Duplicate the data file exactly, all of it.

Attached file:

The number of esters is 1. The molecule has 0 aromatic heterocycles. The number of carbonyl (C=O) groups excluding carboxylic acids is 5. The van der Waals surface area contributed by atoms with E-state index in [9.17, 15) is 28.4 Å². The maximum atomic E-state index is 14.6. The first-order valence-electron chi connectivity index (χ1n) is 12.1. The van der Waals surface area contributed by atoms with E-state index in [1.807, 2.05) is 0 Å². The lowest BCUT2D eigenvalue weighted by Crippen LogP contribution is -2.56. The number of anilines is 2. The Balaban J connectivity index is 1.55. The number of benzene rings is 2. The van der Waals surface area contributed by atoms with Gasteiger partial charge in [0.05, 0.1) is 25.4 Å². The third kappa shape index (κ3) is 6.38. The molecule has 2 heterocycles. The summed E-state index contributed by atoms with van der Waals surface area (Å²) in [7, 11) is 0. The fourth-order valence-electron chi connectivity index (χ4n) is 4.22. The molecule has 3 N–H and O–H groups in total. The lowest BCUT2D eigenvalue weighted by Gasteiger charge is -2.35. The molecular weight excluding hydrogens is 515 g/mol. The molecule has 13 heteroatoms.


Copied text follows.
The number of esters is 1. The molecule has 0 aromatic heterocycles. The number of carbonyl (C=O) groups excluding carboxylic acids is 5. The van der Waals surface area contributed by atoms with E-state index in [9.17, 15) is 28.4 Å². The maximum atomic E-state index is 14.6. The first-order valence-electron chi connectivity index (χ1n) is 12.1. The van der Waals surface area contributed by atoms with E-state index in [1.807, 2.05) is 0 Å². The lowest BCUT2D eigenvalue weighted by Crippen LogP contribution is -2.56. The number of anilines is 2. The Balaban J connectivity index is 1.55. The number of benzene rings is 2. The van der Waals surface area contributed by atoms with Gasteiger partial charge in [0.05, 0.1) is 25.4 Å². The third kappa shape index (κ3) is 6.38. The molecule has 2 heterocycles. The summed E-state index contributed by atoms with van der Waals surface area (Å²) in [7, 11) is 0. The fourth-order valence-electron chi connectivity index (χ4n) is 4.22. The molecule has 3 N–H and O–H groups in total. The lowest BCUT2D eigenvalue weighted by Gasteiger charge is -2.35. The molecular weight excluding hydrogens is 515 g/mol. The molecule has 13 heteroatoms.